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How to set a Django model field's default value to a function call / callable (e.g., a date relative to the time of model object creation)

Posted by: admin November 30, 2017 Leave a comment

Questions:

EDITED:

How can I set a Django field’s default to a function that gets evaluated each time a new model object gets created?

I want to do something like the following, except that in this code, the code gets evaluated once and sets the default to the same date for each model object created, rather than evaluating the code each time a model object gets created:

from datetime import datetime, timedelta
class MyModel(models.Model):
  # default to 1 day from now
  my_date = models.DateTimeField(default=datetime.now() + timedelta(days=1))

ORIGINAL:

I want to create a default value for a function parameter such that it is dynamic and gets called and set each time the function is called. How can I do that? e.g.,

from datetime import datetime
def mydate(date=datetime.now()):
  print date

mydate() 
mydate() # prints the same thing as the previous call; but I want it to be a newer value

Specifically, I want to do it in Django, e.g.,

from datetime import datetime, timedelta
class MyModel(models.Model):
  # default to 1 day from now
  my_date = models.DateTimeField(default=datetime.now() + timedelta(days=1))
Answers:

The question is misguided. When creating a model field in Django, you are not defining a function, so function default values are irrelevant:

from datetime import datetime, timedelta
class MyModel(models.Model):
  # default to 1 day from now
  my_date = models.DateTimeField(default=datetime.now() + timedelta(days=1))

This last line is not defining a function; it is invoking a function to create a field in the class.

PRE Django 1.7

Django lets you pass a callable as the default, and it will invoke it each time, just as you want:

from datetime import datetime, timedelta
class MyModel(models.Model):
  # default to 1 day from now
  my_date = models.DateTimeField(default=lambda: datetime.now() + timedelta(days=1))

Django 1.7+

Please note that since Django 1.7, usage of lambda as default value is not recommended (c.f. @stvnw comment). The proper way to do this is to declare a function before the field and use it as a callable in default_value named arg:

from datetime import datetime, timedelta

# default to 1 day from now
def get_default_my_date():
  return datetime.now() + timedelta(days=1)

class MyModel(models.Model):
  my_date = models.DateTimeField(default=get_default_my_date)

More information in the @simanas answer below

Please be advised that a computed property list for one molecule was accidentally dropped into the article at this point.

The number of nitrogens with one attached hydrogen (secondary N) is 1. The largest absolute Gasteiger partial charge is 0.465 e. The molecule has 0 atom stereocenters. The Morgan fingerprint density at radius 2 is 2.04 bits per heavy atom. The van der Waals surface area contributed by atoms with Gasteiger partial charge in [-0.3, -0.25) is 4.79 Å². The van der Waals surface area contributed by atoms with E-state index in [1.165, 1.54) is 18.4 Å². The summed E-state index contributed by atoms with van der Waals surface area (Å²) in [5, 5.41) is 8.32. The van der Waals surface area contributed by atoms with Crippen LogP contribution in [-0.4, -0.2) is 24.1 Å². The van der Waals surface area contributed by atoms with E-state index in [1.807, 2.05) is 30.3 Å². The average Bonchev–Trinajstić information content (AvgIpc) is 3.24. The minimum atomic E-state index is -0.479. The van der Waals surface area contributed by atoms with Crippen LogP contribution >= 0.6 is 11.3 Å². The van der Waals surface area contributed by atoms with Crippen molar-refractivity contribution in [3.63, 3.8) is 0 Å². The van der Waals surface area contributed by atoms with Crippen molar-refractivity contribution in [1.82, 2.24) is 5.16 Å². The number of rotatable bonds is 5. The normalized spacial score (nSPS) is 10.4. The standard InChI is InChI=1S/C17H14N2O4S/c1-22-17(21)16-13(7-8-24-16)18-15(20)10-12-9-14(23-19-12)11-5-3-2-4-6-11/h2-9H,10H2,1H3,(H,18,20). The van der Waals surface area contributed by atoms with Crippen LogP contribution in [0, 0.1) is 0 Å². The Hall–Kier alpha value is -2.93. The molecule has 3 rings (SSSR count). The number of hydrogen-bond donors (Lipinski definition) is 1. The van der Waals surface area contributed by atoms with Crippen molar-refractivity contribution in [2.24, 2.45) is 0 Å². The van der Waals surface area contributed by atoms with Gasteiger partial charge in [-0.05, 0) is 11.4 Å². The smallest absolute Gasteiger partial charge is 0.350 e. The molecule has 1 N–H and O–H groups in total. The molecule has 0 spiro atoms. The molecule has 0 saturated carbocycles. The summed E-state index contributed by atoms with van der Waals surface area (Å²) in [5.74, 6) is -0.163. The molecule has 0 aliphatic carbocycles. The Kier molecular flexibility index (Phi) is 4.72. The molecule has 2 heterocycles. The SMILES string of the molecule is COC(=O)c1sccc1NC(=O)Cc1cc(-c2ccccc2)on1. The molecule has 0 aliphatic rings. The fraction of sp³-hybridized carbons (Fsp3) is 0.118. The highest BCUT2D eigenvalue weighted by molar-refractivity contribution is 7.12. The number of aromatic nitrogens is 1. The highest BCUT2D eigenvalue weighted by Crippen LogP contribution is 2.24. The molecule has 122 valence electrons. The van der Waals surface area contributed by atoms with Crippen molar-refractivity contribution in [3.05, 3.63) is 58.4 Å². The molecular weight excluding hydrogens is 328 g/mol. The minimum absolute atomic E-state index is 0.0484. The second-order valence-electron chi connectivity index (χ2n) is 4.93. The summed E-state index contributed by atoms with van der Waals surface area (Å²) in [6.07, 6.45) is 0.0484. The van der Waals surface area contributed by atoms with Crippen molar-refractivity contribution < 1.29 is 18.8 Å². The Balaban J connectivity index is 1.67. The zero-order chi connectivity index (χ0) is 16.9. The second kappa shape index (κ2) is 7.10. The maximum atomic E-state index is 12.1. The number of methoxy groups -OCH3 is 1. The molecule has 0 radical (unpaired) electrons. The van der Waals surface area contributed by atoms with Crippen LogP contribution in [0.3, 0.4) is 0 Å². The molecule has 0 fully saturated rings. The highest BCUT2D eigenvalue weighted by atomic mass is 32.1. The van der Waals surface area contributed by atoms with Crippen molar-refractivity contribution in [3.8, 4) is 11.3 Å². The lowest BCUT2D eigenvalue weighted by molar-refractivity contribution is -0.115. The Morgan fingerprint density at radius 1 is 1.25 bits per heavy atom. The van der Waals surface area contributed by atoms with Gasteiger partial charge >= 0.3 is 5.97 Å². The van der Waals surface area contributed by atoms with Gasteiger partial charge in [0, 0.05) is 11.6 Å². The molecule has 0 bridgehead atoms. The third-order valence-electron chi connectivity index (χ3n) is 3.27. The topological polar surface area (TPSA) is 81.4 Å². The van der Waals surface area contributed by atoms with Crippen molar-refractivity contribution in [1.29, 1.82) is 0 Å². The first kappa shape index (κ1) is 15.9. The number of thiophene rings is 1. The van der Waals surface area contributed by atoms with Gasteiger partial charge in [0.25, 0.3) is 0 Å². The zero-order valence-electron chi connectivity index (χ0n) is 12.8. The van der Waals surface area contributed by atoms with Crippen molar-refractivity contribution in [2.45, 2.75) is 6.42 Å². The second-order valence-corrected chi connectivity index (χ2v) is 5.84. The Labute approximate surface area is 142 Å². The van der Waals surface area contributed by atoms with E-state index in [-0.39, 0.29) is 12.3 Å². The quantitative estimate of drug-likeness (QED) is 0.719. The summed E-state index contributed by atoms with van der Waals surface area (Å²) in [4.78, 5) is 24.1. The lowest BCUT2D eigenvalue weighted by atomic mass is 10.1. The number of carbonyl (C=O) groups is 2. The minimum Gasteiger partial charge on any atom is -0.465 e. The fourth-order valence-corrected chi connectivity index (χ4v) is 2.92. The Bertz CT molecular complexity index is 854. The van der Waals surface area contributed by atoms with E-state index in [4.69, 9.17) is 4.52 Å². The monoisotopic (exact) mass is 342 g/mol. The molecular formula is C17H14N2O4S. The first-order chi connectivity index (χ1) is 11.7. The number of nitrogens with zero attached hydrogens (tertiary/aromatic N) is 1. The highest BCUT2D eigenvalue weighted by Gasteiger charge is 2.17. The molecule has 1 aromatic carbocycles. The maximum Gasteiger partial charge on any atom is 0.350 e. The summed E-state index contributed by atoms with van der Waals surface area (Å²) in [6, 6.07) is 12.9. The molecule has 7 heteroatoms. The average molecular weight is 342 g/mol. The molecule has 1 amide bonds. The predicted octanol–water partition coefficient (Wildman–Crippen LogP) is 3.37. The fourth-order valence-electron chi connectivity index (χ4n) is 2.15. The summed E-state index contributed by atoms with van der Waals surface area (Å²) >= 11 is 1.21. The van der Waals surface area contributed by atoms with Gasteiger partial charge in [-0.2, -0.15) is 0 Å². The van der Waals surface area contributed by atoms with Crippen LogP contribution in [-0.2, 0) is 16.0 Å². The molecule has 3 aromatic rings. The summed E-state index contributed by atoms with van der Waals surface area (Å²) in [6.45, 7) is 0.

Questions:
Answers:

Doing this default=datetime.now()+timedelta(days=1) is absolutely wrong!

It gets evaluated when you start your instance of django. If you are under apache it will probably work, because on some configurations apache revokes your django application on every request, but still you can find you self some day looking through out your code and trying to figure out why this get calculated not as you expect.

The right way of doing this is to pass a callable object to default argument. It can be a datetime.today function or your custom function. Then it gets evaluated every time you request a new default value.

def get_deadline():
    return datetime.today() + timedelta(days=20)

class Bill(models.Model):
    name = models.CharField(max_length=50)
    customer = models.ForeignKey(User, related_name='bills')
    date = models.DateField(default=datetime.today)
    deadline = models.DateField(default=get_deadline)

Questions:
Answers:

There’s an important distinction between the following two DateTimeField constructors:

my_date = models.DateTimeField(auto_now=True)
my_date = models.DateTimeField(auto_now_add=True)

If you use auto_now_add=True in the constructor, the datetime referenced by my_date is “immutable” (only set once when the row is inserted to the table).

With auto_now=True, however, the datetime value will be updated every time the object is saved.

This was definitely a gotcha for me at one point. For reference, the docs are here:

https://docs.djangoproject.com/en/dev/ref/models/fields/#datetimefield

Questions:
Answers:

You can’t do that directly; the default value is evaluated when the function definition is evaluated. But there are two ways around it.

First, you can create (and then call) a new function each time.

Or, more simply, just use a special value to mark the default. For example:

from datetime import datetime
def mydate(date=None):
  if date is None:
    date = datetime.now()
  print date

If None is a perfectly reasonable parameter value, and there’s no other reasonable value you could use in its place, you can just create a new value that’s definitely outside the domain of your function:

from datetime import datetime
class _MyDateDummyDefault(object):
  pass
def mydate(date=_MyDateDummyDefault):
  if date is _MyDateDummyDefault:
    date = datetime.now()
  print date
del _MyDateDummyDefault

In some rare cases, you’re writing meta-code that really does need to be able to take absolutely anything, even, say, mydate.func_defaults[0]. In that case, you have to do something like this:

def mydate(*args, **kw):
  if 'date' in kw:
    date = kw['date']
  elif len(args):
    date = args[0]
  else:
    date = datetime.now()
  print date

Questions:
Answers:

Pass the function in as a parameter instead of passing in the result of the function call.

That is, instead of this:

def myfunc(date=datetime.now()):
    print date

Try this:

def myfunc(date=datetime.now):
    print date()